Focus shift

  6. #36

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    Re: Center filter question - usage on different formats

    Quote Originally Posted by Bob Salomon View Post
    Focus shift
    "Focus shift" with a pinhole camera???

  7. #37
    Drew Wiley
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    Re: Center filter question - usage on different formats

    Once corner hue shifts occur with color films, it implies a degree of crossover of the dye curves themselves, in some cases so inextricably that one simply can't post-correct the color per se in PS just via a contrast tweak, or even a simple color correction applied to the affected area. Think of concrete - once it's mixed and sets up, it's almost impossible to actually separate the sand, cement, and gravel ingredients, even with a Jackhammer. So whenever possible, it's best to do the correction at the time of the shot itself. I get awfully tired of hearing people state they can do "anything" in PS, and then when they can't, they're the very ones cursing Kodak or Fuji for incompetence and selling such a lousy film.

  8. #38
    Alan Klein's Avatar
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    Re: Center filter question - usage on different formats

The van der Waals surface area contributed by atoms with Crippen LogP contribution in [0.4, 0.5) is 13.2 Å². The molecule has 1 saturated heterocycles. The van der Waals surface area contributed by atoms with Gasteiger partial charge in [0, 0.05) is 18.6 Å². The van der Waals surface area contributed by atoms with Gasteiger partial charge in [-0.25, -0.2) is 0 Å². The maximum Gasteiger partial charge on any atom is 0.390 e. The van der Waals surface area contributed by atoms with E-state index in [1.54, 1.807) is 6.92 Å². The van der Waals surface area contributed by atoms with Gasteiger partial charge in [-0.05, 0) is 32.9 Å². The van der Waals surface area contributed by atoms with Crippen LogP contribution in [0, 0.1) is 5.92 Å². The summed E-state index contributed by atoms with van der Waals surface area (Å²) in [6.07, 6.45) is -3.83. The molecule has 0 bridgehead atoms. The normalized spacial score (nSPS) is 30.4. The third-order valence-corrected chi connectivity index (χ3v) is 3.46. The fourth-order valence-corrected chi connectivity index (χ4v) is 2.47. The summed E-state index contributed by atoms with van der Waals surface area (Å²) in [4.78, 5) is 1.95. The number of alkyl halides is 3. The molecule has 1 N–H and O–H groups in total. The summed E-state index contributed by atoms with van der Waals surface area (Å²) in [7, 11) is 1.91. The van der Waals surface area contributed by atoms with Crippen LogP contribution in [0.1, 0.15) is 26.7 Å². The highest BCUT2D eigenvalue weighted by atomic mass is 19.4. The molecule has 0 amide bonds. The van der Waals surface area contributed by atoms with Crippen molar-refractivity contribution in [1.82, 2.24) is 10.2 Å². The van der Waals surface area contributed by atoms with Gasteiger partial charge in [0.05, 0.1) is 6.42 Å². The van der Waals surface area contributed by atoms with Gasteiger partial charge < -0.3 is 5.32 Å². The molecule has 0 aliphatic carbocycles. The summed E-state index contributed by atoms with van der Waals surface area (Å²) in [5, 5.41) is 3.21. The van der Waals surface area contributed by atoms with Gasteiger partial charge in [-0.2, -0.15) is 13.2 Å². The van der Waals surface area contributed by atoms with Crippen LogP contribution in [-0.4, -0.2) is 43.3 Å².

Quote Originally Posted by Drew Wiley View Post
    Once corner hue shifts occur with color films, it implies a degree of crossover of the dye curves themselves, in some cases so inextricably that one simply can't post-correct the color per se in PS just via a contrast tweak, or even a simple color correction applied to the affected area. Think of concrete - once it's mixed and sets up, it's almost impossible to actually separate the sand, cement, and gravel ingredients, even with a Jackhammer. So whenever possible, it's best to do the correction at the time of the shot itself. I get awfully tired of hearing people state they can do "anything" in PS, and then when they can't, they're the very ones cursing Kodak or Fuji for incompetence and selling such a lousy film.